There are a number of other articles floating around the internet giving tutorials for specific types of food. “Shortone” has a cool Instructable on how to make fake cupcakes. Amy Sedaris (yes, that Amy Sedaris) has instructions for making a cake out of styrofoam and spackle. Between these two, you can get a good idea of how to replicate any number of pastries and desserts.

Michael Koslovsky has an article in Proptology describing how he made lettuce for a fake sandwich. Kyle May has a pictorial showing an interesting method for making fake ice cubes. The PropPeople forum has a few good food-related posts. Dead animals can be a particularly tricky kind of prop; here is one way to make a dead goat. Here are a few tips and ideas for making raw hamburger meat. The last one references an Instructable on making Playdough, which might be useful, though it uses flour.

There are, of course, countless places you can simply purchase fake food replicas.  DMOZ Open Directory has a number of listings under “Fake Food Props“. Or just search for “fake food” or “food props”. One of the top New York City food replica shops is Trengove Studios, which is actually geared more toward photography and film. Though probably too expensive for theatrical work, the pictures of their products are great just to drool over.

Prop People across the news

A few weeks ago, at the SETC Theatre Symposium, I met Ron DeMarco, the props director at Emerson University.  He gave me a ton of material he’s collected over the years to use in his class on props. Today, I’m going to point to some of the many news articles he’s found on various props people across the country. I always like reading these because they offer different perspectives on how props people work and think about their craft.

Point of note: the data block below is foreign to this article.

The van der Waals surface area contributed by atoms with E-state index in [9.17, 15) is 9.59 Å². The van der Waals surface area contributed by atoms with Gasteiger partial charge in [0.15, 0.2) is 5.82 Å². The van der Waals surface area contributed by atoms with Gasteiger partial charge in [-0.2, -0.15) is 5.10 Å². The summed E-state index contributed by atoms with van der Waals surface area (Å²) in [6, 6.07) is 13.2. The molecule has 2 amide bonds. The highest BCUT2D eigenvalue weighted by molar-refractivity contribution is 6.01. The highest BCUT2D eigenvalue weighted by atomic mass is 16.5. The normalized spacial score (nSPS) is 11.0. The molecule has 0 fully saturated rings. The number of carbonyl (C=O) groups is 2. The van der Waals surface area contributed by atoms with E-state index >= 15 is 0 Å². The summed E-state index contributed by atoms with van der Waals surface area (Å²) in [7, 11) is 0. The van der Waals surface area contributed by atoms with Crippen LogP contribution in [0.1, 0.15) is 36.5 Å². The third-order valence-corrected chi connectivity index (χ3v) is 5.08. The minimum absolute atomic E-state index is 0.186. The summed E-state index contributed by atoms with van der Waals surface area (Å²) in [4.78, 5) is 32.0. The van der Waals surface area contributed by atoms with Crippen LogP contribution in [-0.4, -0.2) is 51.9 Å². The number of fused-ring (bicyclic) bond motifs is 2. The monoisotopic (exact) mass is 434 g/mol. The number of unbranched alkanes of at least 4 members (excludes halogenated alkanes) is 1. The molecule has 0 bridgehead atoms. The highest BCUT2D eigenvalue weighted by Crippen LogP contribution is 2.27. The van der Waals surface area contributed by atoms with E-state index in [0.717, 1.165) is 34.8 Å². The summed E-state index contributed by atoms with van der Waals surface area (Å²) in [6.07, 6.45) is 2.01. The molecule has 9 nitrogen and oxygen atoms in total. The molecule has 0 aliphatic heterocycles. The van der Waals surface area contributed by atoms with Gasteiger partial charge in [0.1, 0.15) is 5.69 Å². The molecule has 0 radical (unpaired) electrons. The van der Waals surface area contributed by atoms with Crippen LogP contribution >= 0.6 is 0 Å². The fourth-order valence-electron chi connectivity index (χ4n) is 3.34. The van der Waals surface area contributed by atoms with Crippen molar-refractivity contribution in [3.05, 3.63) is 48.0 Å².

Tom Fiocchi

Tom is the props director at Ohio University, where I spent a brief stint doing graduate work. I worked in his shop a few semesters, and took a class where I built a sword. This article, “Theater props specialist has a thing about Athens“, delves a bit into how he got started as a props artisan. His website has more information about his custom stage combat weapons.

Liza Kindl

Liza also attended Ohio University at the same time as me, and we also worked at the Santa Fe Opera together a few times. “Top of the Props” talks about the beginning of her career as a props artisan.

Sandra Strawn

Strawn teaches props at the University of Wisconsin-Milwaukee. You may recognize her name from the Properties Director Handbook. “UWM Theater Students Learn Their Way Around the Prop Shop” provides a look at her class on properties construction.

Amy Reiner

Reiner has been the props director at Omaha Community Playhouse for the past 8 years. “Theater props master finds something old, something odd” is a look at the endless scavenger hunt that a props person lives in. It also has an interesting sidebar asking other prop masters what the most difficult item they’ve ever had to find was. The first one mentions the iron lung from “City of Angels,” which is one of the props Ron mentioned as a perennially difficult item to acquire.

Control Booth Collaborative Articles

I’ve been lurking around ControlBooth for awhile now. Though it’s mostly geared toward the lighting and sound kind of theatre technician, you can find some useful information for scenery or even props.

I just discovered the site has a whole section called “Collaborative Articles“. This is a collection of articles written, surprise, collaboratively. It’s organized alphabetically, and there is some useful information there.